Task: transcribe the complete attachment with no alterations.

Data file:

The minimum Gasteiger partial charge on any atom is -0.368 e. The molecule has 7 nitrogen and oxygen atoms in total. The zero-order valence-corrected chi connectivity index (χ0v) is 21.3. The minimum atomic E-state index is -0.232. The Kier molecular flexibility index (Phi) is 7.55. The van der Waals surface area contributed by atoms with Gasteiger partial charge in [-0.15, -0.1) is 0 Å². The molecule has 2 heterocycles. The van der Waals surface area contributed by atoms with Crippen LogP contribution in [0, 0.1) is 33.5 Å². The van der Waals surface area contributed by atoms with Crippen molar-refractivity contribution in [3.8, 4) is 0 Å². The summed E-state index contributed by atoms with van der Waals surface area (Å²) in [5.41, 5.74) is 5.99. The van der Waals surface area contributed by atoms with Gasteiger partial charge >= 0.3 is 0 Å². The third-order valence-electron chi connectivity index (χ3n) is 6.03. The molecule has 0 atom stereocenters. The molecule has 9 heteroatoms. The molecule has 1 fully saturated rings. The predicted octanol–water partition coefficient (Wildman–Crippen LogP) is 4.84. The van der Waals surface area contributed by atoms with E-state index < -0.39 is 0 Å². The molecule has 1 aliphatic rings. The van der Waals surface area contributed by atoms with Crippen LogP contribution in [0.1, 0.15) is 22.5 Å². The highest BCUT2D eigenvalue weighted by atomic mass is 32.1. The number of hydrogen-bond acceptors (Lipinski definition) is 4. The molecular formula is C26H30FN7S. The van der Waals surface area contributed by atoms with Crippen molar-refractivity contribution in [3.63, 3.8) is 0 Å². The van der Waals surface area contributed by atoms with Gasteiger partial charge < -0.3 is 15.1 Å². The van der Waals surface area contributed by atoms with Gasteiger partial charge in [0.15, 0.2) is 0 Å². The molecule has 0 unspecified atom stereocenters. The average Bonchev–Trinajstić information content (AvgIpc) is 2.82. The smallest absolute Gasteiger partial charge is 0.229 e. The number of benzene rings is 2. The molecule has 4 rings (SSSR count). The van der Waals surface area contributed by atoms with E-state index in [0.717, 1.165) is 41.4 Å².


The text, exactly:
The minimum Gasteiger partial charge on any atom is -0.368 e. The molecule has 7 nitrogen and oxygen atoms in total. The zero-order valence-corrected chi connectivity index (χ0v) is 21.3. The minimum atomic E-state index is -0.232. The Kier molecular flexibility index (Phi) is 7.55. The van der Waals surface area contributed by atoms with Gasteiger partial charge in [-0.15, -0.1) is 0 Å². The molecule has 2 heterocycles. The van der Waals surface area contributed by atoms with Crippen LogP contribution in [0, 0.1) is 33.5 Å². The van der Waals surface area contributed by atoms with Crippen molar-refractivity contribution in [3.8, 4) is 0 Å². The summed E-state index contributed by atoms with van der Waals surface area (Å²) in [5.41, 5.74) is 5.99. The van der Waals surface area contributed by atoms with Gasteiger partial charge >= 0.3 is 0 Å². The third-order valence-electron chi connectivity index (χ3n) is 6.03. The molecule has 0 atom stereocenters. The molecule has 9 heteroatoms. The molecule has 1 fully saturated rings. The predicted octanol–water partition coefficient (Wildman–Crippen LogP) is 4.84. The van der Waals surface area contributed by atoms with E-state index < -0.39 is 0 Å². The molecule has 1 aliphatic rings. The van der Waals surface area contributed by atoms with Crippen LogP contribution in [0.1, 0.15) is 22.5 Å². The highest BCUT2D eigenvalue weighted by atomic mass is 32.1. The number of hydrogen-bond acceptors (Lipinski definition) is 4. The molecular formula is C26H30FN7S. The van der Waals surface area contributed by atoms with Crippen molar-refractivity contribution in [3.63, 3.8) is 0 Å². The van der Waals surface area contributed by atoms with Gasteiger partial charge < -0.3 is 15.1 Å². The van der Waals surface area contributed by atoms with Gasteiger partial charge in [0.15, 0.2) is 0 Å². The molecule has 0 unspecified atom stereocenters. The average Bonchev–Trinajstić information content (AvgIpc) is 2.82. The smallest absolute Gasteiger partial charge is 0.229 e. The number of benzene rings is 2. The molecule has 4 rings (SSSR count). The van der Waals surface area contributed by atoms with E-state index in [0.717, 1.165) is 41.4 Å².